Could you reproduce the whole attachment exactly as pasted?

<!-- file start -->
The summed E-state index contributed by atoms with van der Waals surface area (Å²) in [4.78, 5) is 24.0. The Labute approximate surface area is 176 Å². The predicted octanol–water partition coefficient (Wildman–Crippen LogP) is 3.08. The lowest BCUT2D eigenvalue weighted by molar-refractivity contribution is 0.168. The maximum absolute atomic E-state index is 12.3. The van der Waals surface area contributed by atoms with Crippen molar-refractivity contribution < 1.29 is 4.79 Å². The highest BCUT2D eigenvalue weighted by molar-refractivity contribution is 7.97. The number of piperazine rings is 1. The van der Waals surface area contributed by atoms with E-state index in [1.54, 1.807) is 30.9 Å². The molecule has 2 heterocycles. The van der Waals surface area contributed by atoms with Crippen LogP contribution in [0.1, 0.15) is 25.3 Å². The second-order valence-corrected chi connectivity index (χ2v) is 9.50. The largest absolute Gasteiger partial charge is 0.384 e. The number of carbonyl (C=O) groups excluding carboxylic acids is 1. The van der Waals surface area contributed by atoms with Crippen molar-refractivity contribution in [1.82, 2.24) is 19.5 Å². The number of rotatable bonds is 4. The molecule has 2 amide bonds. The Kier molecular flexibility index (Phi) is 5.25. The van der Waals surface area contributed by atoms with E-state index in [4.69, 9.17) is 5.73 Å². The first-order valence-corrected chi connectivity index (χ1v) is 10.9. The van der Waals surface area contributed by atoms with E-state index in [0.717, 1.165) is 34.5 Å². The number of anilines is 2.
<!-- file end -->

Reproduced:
The summed E-state index contributed by atoms with van der Waals surface area (Å²) in [4.78, 5) is 24.0. The Labute approximate surface area is 176 Å². The predicted octanol–water partition coefficient (Wildman–Crippen LogP) is 3.08. The lowest BCUT2D eigenvalue weighted by molar-refractivity contribution is 0.168. The maximum absolute atomic E-state index is 12.3. The van der Waals surface area contributed by atoms with Crippen molar-refractivity contribution < 1.29 is 4.79 Å². The highest BCUT2D eigenvalue weighted by molar-refractivity contribution is 7.97. The number of piperazine rings is 1. The van der Waals surface area contributed by atoms with E-state index in [1.54, 1.807) is 30.9 Å². The molecule has 2 heterocycles. The van der Waals surface area contributed by atoms with Crippen LogP contribution in [0.1, 0.15) is 25.3 Å². The second-order valence-corrected chi connectivity index (χ2v) is 9.50. The largest absolute Gasteiger partial charge is 0.384 e. The number of carbonyl (C=O) groups excluding carboxylic acids is 1. The van der Waals surface area contributed by atoms with Crippen molar-refractivity contribution in [1.82, 2.24) is 19.5 Å². The number of rotatable bonds is 4. The molecule has 2 amide bonds. The Kier molecular flexibility index (Phi) is 5.25. The van der Waals surface area contributed by atoms with E-state index in [4.69, 9.17) is 5.73 Å². The first-order valence-corrected chi connectivity index (χ1v) is 10.9. The van der Waals surface area contributed by atoms with E-state index in [0.717, 1.165) is 34.5 Å². The number of anilines is 2.